My friend's eleven-year-old daughter wants to go see the new Twilight movie. Mom does not want her to see it. Daughter has already seen the first two movies at a sleepover despite Mom's refusals. Daughter said that the movies didn't scare her at all, and is angry because (say it with me) everyone else is allowed to see it and mean old Mom won't let her go.
Whether or not Daughter was scared by the movies hadn't even crossed my mind. What did cross my mind was what mother thinks that Twilight and New Moon are appropriate fare for a bunch of eleven-year-old girls. I don't care how mature they might appear, they are still young girls and are very likely highly impressionable.
I don't remember what movies were popular when I was eleven, but I do remember seeing "Sixteen Candles" in the movies when it first came out. I was thirteen at the time. I also remember thinking that there must be something missing from my own high school experience since it bore little if any resemblance to what was often depicted on screen. And you can be sure that my expectations about boys and relationships were gleaned from the teenage cinematic canon of the time - Sixteen Candles, Weird Science, The Breakfast Club, Footloose, and so on.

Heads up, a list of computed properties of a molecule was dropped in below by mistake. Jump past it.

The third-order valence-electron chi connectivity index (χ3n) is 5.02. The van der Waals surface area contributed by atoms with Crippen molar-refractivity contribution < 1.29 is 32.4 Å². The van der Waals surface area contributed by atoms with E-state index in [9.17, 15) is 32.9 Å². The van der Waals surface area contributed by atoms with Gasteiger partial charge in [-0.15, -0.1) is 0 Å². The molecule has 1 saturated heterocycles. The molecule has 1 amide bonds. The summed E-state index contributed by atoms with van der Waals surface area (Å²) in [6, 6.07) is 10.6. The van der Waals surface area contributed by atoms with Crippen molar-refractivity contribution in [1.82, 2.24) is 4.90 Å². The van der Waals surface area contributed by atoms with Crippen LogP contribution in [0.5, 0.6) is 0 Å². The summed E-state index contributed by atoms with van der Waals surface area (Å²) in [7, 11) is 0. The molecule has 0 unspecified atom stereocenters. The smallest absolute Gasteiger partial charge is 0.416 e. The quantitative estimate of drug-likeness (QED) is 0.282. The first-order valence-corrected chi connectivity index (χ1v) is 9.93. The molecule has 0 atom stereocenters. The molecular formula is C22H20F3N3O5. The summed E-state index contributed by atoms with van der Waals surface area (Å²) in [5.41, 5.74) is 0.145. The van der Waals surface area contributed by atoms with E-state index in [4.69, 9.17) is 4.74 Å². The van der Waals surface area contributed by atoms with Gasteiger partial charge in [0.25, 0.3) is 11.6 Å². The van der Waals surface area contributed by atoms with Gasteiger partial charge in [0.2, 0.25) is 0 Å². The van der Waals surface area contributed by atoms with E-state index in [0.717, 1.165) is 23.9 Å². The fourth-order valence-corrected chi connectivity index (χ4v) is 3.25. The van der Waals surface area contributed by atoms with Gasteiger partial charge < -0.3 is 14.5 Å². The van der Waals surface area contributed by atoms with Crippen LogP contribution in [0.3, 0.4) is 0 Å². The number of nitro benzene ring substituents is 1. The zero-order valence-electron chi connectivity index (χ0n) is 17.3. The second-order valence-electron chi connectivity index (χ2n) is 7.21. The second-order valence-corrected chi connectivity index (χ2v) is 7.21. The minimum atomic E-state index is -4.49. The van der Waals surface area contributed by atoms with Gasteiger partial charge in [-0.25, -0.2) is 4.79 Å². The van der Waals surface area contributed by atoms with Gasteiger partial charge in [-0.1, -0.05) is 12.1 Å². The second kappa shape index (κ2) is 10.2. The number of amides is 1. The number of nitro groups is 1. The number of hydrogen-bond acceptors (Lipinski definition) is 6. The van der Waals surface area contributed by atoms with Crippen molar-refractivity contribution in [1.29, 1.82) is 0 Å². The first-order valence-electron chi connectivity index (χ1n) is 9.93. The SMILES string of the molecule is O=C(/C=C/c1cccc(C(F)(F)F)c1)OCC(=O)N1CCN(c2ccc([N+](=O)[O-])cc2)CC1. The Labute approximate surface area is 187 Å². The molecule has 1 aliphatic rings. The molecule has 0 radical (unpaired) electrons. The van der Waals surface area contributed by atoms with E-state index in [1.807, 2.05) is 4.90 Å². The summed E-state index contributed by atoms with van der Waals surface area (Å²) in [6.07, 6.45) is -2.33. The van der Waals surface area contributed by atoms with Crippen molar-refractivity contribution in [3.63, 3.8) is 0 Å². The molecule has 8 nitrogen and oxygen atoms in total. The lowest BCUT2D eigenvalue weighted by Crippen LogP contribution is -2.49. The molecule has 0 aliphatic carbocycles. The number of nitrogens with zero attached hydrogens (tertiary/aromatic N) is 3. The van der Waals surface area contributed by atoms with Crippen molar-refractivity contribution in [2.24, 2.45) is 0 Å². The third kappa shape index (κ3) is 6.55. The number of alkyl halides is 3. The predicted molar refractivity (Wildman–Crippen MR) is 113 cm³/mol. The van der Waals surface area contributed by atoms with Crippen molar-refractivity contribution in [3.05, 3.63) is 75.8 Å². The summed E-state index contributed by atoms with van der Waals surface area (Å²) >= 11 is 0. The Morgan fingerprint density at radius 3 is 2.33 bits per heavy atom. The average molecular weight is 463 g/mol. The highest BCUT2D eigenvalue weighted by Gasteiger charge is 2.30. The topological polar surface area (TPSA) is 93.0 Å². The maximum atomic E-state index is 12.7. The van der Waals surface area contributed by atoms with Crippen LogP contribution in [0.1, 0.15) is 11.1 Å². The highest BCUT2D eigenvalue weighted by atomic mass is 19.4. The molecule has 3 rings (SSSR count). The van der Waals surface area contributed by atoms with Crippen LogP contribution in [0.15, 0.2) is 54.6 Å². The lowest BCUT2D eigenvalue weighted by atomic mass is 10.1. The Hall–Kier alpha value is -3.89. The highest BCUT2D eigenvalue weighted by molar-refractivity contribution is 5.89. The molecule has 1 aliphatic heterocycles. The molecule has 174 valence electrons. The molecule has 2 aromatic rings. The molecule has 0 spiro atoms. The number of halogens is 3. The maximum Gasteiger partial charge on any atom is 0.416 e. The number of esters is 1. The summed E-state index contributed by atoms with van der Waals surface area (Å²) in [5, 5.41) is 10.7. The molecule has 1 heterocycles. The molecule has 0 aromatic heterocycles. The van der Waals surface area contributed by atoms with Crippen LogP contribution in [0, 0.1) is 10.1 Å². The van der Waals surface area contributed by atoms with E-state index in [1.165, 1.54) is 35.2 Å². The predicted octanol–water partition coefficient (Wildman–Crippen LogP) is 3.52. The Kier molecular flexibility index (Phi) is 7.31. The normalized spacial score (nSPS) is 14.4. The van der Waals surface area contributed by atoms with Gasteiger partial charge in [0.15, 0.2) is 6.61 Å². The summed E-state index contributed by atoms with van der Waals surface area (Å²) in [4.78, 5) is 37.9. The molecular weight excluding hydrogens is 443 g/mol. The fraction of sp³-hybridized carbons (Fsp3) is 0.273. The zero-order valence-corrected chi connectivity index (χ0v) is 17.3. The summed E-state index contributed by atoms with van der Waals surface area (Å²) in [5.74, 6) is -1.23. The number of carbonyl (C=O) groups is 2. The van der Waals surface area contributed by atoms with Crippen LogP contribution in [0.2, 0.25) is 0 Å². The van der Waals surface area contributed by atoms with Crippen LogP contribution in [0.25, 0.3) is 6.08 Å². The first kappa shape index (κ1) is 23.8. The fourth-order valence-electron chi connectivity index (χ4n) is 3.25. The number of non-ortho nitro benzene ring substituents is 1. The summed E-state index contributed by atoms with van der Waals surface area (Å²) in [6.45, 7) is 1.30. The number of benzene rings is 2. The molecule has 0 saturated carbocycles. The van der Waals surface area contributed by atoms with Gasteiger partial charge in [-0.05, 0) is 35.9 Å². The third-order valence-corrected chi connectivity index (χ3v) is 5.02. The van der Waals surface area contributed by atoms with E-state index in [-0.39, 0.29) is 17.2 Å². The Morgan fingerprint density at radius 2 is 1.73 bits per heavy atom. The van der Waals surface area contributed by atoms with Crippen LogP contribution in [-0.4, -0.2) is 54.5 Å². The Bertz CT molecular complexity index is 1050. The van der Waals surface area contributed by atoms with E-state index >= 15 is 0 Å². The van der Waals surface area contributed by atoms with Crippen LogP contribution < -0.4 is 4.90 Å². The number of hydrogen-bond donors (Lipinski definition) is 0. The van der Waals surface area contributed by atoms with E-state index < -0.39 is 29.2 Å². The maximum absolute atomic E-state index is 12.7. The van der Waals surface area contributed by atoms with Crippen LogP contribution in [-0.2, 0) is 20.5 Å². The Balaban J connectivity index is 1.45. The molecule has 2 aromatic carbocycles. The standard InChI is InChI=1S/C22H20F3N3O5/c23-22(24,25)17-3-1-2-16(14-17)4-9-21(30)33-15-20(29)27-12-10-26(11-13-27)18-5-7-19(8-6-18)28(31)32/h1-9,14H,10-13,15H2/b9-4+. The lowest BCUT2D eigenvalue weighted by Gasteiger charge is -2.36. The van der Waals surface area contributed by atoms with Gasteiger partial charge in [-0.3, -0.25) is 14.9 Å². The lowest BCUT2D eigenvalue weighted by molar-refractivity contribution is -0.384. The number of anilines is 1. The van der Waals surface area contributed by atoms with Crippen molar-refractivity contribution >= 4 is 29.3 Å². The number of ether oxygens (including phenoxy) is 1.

What ideas are these eleven-year-olds getting from Twilight? I would love to know.
What I hope they're not taking from the series is myriad:
- that when that really, really cute boy who is so aloof is magically drawn to you, drop everything and everyone else in your life and totally focus on him
- when you find out that he's been sneaking into your bedroom and watching you while you sleep, it's because he's just really romantic
- it's okay if said boy disables your vehicle so you can't go see your best friend (who happens to be a boy) because he loves you and doesn't want you to get hurt
- it's okay to engage in risky, life-threatening behavior because when you do, you see your boyfriend who left you because he loves you too much to hurt you
- if your boyfriend is involved in something, no matter how peripherally, that causes many people to be killed, it's okay because he isn't the one doing the killing
- if your boyfriend did, in fact, kill some people, it's okay because those people would have killed many others, so in fact he actually saved lives by taking them
I could go on, but I think you get what I'm driving at.
I guess my point is that as much as I would have loved the opportunity to raise a daughter, I am glad that I won't have to navigate this particular minefield. Oh, I know, there will be plenty of others that the boys will want to drive through. But I'm glad that I won't have to revisit my own adolescent experiences through a daughter. I don't think I could disengage enough to let her find her own way. And I wouldn't want to do that to my child.